Author: Thomas Rosenthal
Staph infections were associated with almost 20,000 deaths in health care and community settings in 2017, according to the CDC.
An estimated 119,247 people suffered from methicillin-resistant Staphylococcus aureus (MRSA) and methicillin-susceptible S. aureus (MssA), with a total of 19,832 associated deaths from both infections, according to a new CDC Vital Signs report released by the agency (MMWR Morb Mortal Wkly Rep 2019 Mar 5.
According to electronic health record data from more than 400 acute care hospitals and CDC surveillance data, MRSA bloodstream infections in health care settings decreased nationally by approximately 17% each year between 2005 and 2012. The report also showed an almost 4% increase in MssA infections in the community each year from 2012 to 2017. The decline in staph infections in U.S. hospitals stalled in 2017 for the fifth straight year, whereas staph infections in the community have increased for the sixth year in a row, the CDC said.
“In health care settings, MRSA bloodstream infections decreased by approximately 17% each year between 2005 and 2012, but our progress slowed after that with no significant change during 2013 through 2016,” and the decline plateaued in 2017, said Anne Schuchat, MD (RADM, USPHS), the CDC principal deputy director, in a teleconference.
Hospital-onset MssA has not significantly changed during this period, she said.
“With infections that start outside of the health care setting, we found that MssA that begins in the community may be on the rise,” Dr. Schuchat said. “Our data show a 3.9% increase in community-onset MssA infections each year from 2012 through 2017.”
However, community-onset MRSA declined 6.9% annually from 2005 to 2016, which was mostly related to the declines in health care–associated infections, the CDC said.
The risk for serious staph infection is greatest during a hospital stay or surgical procedure, especially those that involve implants, as well as when people come into close contact with someone who has staph or when they inject drugs.
Dr. Schuchat said the rise in community-onset staph infections may be linked to the opioid crisis. The CDC reported last year that 9% of serious MRSA infections in 2016 happened among people who inject drugs, an increase from 4% in 2011.
“Health care providers should be aware that the people who inject drugs are 16 times more likely to develop a serious staph infection than those who do not,” Dr. Schuchat said. “When health care providers are aware of this connection, they can make sure that all appropriate infection prevention and control measures are in place.”
Dr. Schuchat said the steady rate of staph-associated fatalities also may be related to a drop-off in following the CDC’s intensive recommendations, and called on health care professionals to step up their staph infection prevention and control efforts.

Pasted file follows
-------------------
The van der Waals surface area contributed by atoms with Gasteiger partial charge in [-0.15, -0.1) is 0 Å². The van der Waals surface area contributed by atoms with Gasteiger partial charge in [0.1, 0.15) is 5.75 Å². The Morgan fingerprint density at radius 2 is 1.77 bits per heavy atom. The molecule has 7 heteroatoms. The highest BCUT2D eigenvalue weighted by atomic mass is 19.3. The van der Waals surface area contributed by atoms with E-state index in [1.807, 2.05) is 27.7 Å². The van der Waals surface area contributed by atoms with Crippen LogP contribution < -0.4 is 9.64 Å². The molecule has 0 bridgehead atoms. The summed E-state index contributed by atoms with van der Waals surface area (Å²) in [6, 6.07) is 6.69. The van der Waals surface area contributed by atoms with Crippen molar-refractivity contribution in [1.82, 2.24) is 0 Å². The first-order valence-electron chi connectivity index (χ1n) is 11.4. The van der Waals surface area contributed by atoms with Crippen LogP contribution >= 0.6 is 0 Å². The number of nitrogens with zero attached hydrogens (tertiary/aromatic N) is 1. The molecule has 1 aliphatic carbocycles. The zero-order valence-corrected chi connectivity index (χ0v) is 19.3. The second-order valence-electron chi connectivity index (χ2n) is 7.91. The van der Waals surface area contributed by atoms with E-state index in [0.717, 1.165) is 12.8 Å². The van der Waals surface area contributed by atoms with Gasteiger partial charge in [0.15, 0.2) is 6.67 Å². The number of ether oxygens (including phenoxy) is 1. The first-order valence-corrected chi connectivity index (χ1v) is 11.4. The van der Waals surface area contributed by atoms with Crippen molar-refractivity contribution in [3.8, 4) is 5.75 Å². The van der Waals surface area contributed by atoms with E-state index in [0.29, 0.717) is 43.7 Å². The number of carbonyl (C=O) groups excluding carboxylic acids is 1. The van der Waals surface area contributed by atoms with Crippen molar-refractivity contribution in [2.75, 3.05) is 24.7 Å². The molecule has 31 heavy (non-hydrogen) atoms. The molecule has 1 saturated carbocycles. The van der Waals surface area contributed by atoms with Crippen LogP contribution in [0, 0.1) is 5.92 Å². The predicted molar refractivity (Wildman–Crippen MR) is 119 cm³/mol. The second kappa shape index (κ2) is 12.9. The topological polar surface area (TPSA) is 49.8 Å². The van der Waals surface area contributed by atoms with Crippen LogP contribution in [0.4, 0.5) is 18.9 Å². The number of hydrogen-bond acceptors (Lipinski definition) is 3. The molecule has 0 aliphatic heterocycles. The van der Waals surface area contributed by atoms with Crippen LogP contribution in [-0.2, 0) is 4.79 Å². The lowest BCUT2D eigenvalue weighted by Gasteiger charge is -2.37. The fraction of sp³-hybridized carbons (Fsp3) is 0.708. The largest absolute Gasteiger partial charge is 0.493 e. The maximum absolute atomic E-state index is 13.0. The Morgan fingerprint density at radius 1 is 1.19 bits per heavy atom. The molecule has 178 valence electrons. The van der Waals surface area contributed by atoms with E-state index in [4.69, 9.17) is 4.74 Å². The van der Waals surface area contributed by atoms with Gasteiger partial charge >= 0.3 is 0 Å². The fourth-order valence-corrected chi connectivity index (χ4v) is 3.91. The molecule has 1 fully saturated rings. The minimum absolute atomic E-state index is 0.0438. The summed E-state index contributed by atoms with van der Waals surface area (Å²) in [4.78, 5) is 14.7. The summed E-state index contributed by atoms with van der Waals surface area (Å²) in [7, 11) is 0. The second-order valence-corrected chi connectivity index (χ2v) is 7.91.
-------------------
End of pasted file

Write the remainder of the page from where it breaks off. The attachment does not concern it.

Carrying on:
“Staph remains as fatal as it has ever been,” she said.
As an example of attainable success in preventing staph infections, Dr. Schuchat pointed to the Veterans Affairs medical centers, which reduced staph infections by 43% from 2005 through 2017 after initiating a prevention program.
She specifically noted that in all health systems, pharmacists played a crucial role in contributing to the decline through their use of antibiotic stewardship, which curtailed specific prescriptions to reduce antimicrobial resistance. “Pharmacists play a very important role in the whole health care ecosystem,” she said.
Dr. Schuchat said health care providers and administrators need to review their data regularly to decide when to add additional staph prevention and intervention procedures recommended by the CDC and tailored to their facility if they are not meeting their reduction goals.
Staph prevention must be a priority. This includes implementing CDC recommendations, including the use of contact precautions (gloves and gowns), continually reviewing their facility infection data available from the CDC’s National Healthcare Safety Network, and considering other interventions if they are not meeting infection reduction goals.
Depending on the facility, additional prevention measures could include screening patients at high risk, or decolonization at high-risk periods or for certain types of procedures. Several health care systems in the United States have reported success after tailoring their approach to staph.
“We know infection prevention and control works, but it’s not one-size-fits-all. Additional strategies, including decolonization, for example, may be needed in certain circumstances and patients, to ensure optimal prevention and the best outcome for the patients,” said Athena Kourtis, MD, PhD, MPH, the associate director for Data Activities in the CDC’s Division of Healthcare Quality Promotion.
“The bottom line is this: We have prevented many staph infections, but while we’ve made important progress, our data show that more needs to be done to stop all types of staph infection,” Dr. Schuchat said. Without renewed commitment to current infection control practices and innovation, “staph will kill more people.”
The Vital Signs report is based on electronic health record data from more than 400 acute care hospitals and population-based surveillance data from the CDC’s Emerging Infections Program, the agency said.